I believe in having goals for your writing or other creative activity, but sometimes it blinds you to opportunities that are not obviously in synch with your goals.
On the Big Think site, former Secretary of Agriculture Ann Veneman said she did have a career plan but her success came from taking advantage of opportunities.
These days things are changing so fast that the ability to improvise may be more important than the ability to plan. Just a few examples of the developments that have derailed many goals relating to writing (sometimes for the better, sometimes not):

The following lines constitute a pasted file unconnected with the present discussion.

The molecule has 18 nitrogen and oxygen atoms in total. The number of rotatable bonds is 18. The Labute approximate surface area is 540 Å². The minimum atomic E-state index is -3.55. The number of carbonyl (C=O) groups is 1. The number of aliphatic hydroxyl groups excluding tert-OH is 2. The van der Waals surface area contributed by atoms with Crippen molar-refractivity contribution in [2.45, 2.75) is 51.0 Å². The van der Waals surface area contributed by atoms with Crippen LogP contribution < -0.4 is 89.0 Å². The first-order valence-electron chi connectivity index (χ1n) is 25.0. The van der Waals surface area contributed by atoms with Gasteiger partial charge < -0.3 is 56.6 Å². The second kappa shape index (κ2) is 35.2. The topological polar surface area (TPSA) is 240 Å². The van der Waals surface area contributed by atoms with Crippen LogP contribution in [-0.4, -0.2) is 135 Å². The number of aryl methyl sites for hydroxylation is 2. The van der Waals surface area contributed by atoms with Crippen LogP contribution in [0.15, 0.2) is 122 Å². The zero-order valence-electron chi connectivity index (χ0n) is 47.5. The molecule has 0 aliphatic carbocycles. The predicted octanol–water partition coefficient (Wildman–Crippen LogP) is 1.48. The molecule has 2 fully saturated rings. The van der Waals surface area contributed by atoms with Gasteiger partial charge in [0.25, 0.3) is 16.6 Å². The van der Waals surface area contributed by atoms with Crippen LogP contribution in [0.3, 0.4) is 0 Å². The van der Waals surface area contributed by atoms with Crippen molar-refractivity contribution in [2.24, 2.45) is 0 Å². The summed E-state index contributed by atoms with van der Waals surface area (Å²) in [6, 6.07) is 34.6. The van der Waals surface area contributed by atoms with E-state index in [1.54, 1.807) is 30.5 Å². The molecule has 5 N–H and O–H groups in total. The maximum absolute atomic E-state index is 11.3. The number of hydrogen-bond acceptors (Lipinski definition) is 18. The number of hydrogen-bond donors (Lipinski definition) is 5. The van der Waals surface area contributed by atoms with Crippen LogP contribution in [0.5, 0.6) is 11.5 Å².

- self-publishing as a viable option for almost all writers via ebooks
- the decline of newspapers and some magazines
- the success of cross-over Young Adult novels
- the ability to shoot high-quality movies with low-cost equipment
The challenge is to find a good balance—to have a goal you care about but also to be alert to opportunities that were not foreseeable when you set your goal.
(For lots of great tips on how to use your time effectively and move toward your goals get my book, “Focus: how to use the power of targeted thinking to get more done,” published by Pearson and available from Amazon and other book sellers.)